While manners include everything from saying “please” and “thank you” to offering compliments and exhibiting proper etiquette at the dinner table, the easiest place to start teaching manners is with greetings.
Proper greetings like “Hello” or “Good morning” are the first step for your little one to establish a relationship with a new friend or to make a great first impression with her teacher at the start of the school day.
Here are a few tips to help your little ones practice greeting phrases:
I believe we each have our own “super powers” or strengths that make us unique and special. As parents, we want to pass on our best traits and cultivate our children’s own super powers.
Here are the 5 super powers I use to infuse every part of the Canticos brand. These are the same 5 super powers I instill in my children. I share them with you in hopes they can inspire the values that you cultivate in your own children.
Sometimes, reading to a little one can be hard! They wiggle, they squirm. You might think “are they even listening? What does it matter, anyway?”
Having a Ph.D. in Literature and a Masters in Children’s Literature, I’m here to let you know it matters, and it matters a lot! The earliest years of a child’s life form the basis of all later learning - in fact, in their first three years, your baby is forming a million neural connections every second. Sharing books with your little one, in addition to being a wonderful time for the two of you to bond, builds a love of books and of learning that will last for the rest of their childhood and beyond.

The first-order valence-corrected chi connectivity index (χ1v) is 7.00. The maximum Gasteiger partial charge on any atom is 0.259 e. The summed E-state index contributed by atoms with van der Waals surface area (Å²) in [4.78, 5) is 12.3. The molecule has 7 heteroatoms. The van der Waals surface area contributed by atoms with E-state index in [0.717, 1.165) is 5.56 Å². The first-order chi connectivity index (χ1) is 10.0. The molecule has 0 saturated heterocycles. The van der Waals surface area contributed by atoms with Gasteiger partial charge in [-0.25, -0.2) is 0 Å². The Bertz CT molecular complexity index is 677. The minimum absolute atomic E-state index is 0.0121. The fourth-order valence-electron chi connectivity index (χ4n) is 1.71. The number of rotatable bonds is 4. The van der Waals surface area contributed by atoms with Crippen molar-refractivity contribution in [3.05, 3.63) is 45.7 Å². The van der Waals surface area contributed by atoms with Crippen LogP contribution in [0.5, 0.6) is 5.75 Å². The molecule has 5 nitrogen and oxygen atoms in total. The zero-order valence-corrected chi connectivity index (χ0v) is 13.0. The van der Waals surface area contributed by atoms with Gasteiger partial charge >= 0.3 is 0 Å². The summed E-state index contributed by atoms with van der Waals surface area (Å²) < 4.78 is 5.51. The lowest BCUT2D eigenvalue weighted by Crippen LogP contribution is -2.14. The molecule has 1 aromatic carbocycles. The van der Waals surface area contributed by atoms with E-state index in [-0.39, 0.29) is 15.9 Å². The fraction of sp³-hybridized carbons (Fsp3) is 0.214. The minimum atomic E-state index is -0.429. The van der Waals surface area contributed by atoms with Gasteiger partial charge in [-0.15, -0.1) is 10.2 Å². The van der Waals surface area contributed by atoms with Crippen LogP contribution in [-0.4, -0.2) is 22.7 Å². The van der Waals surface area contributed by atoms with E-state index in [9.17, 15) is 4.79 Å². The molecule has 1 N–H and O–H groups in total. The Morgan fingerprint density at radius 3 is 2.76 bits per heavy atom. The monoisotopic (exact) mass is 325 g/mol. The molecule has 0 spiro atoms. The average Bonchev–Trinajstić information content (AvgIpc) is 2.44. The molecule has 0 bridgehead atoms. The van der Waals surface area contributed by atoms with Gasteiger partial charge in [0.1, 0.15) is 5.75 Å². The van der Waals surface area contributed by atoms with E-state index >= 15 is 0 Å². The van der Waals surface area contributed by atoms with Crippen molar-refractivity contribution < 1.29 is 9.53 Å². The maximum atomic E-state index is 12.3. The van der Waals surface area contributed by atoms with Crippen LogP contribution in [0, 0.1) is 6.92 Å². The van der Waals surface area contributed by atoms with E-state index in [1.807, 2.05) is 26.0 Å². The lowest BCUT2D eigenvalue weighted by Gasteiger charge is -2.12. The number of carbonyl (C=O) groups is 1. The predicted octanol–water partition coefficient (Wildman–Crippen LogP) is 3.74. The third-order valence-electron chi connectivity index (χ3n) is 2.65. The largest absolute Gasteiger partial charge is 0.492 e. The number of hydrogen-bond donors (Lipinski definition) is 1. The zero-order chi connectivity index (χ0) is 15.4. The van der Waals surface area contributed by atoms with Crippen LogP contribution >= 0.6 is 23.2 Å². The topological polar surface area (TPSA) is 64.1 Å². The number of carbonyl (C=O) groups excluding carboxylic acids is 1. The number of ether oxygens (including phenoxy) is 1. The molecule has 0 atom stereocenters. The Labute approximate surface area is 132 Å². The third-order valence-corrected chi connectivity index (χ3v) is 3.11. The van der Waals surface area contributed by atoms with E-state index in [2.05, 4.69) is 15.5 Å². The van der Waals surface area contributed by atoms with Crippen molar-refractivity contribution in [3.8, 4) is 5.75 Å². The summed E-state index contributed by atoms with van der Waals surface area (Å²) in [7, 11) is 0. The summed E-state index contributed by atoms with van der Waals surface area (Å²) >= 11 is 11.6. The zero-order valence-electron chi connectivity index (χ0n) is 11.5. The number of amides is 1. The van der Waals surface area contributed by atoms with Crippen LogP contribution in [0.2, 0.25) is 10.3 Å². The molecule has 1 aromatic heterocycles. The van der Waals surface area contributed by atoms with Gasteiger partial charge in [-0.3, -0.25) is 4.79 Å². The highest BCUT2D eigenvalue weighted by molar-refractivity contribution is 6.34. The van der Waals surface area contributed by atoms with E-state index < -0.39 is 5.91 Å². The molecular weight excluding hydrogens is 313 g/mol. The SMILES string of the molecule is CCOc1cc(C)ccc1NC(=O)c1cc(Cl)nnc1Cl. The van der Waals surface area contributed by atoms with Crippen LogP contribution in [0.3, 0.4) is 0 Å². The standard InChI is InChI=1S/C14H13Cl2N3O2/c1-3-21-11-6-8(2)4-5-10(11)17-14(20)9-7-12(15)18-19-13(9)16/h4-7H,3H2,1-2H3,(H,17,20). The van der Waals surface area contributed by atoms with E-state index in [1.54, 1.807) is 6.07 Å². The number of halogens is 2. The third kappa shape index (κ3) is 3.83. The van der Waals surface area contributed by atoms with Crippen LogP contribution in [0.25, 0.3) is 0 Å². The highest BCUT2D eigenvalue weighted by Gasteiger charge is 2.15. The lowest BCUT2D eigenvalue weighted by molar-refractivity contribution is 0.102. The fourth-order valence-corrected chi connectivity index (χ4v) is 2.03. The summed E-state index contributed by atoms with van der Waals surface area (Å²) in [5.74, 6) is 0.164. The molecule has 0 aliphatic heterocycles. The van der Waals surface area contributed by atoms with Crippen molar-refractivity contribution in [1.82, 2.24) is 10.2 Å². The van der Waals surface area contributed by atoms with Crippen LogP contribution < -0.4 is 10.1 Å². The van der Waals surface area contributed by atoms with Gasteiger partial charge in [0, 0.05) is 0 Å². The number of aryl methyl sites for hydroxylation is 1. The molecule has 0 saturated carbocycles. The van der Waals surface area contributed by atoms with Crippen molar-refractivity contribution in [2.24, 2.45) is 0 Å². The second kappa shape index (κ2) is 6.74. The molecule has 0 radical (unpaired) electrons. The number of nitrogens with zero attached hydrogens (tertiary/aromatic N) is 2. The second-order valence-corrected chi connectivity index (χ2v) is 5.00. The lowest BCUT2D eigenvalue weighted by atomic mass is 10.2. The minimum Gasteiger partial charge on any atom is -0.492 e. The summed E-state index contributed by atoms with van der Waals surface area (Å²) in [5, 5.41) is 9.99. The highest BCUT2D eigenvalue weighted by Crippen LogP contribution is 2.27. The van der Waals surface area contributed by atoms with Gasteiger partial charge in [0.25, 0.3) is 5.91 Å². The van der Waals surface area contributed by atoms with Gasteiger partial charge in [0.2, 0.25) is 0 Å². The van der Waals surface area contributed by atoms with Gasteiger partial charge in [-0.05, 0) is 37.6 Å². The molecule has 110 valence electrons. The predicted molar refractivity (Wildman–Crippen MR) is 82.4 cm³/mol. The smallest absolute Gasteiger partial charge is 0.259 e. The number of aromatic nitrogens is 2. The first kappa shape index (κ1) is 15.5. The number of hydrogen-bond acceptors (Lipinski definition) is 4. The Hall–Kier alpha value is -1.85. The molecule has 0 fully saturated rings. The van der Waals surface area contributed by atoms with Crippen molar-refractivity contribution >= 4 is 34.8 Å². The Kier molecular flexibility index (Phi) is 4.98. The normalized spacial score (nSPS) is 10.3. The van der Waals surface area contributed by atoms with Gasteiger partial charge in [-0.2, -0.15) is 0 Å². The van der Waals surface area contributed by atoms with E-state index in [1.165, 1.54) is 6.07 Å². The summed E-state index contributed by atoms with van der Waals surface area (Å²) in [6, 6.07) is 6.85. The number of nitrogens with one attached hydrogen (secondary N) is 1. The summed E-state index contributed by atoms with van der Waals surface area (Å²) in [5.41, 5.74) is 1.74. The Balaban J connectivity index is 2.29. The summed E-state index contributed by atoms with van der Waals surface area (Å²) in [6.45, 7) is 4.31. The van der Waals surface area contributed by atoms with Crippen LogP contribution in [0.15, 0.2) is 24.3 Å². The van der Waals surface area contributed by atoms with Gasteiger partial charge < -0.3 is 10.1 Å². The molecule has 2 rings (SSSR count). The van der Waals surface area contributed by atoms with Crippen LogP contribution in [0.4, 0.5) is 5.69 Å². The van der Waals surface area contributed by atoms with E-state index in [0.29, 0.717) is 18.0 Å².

How can you use beautiful children’s books, like those from Canticos, to support this important time? Tandem’s “three tips” for early literacy are great ways to start.
Jheymy Rivera really knows what it takes to raise bilingual kids. Not only does she have two kids of her own, but she is also the Lead Teacher at ¡HolaKids! Spanish Immersion Preschool in California. We spoke to Jheymy to get insights on how to help kids learn Spanish from an expert’s perspective. Here is what she had to say.
Encouraging your kids to develop good reading habits will not only be beneficial for them academically, it will also provide them with a lifelong skill to be successful in their adult years. As parents, it's up to us to make reading, in both English and Spanish, a fun experience.
The author/illustrator Susie Jaramillo is the creator and publisher of the acclaimed “Canticos” books. Here she talks about what inspired her latest bilingual, foldout, lift-the-flap board book, Little Skeletons Countdown to Midnight/Esqueletitos: un libro de contar en El Día de los Muertos (Encantos).
The Day of the Dead (DOD) holiday, (El Día de los Muertos) from October 31 to November 2, is both a celebration honoring those loved ones whom we've lost, and whom I would like to think still walk among us, and a reminder that life is short and precious and we should treasure the time we have. I’ve always loved the iconography and pageantry that has surrounded this particular holiday. Mexican people have a way of being close to death.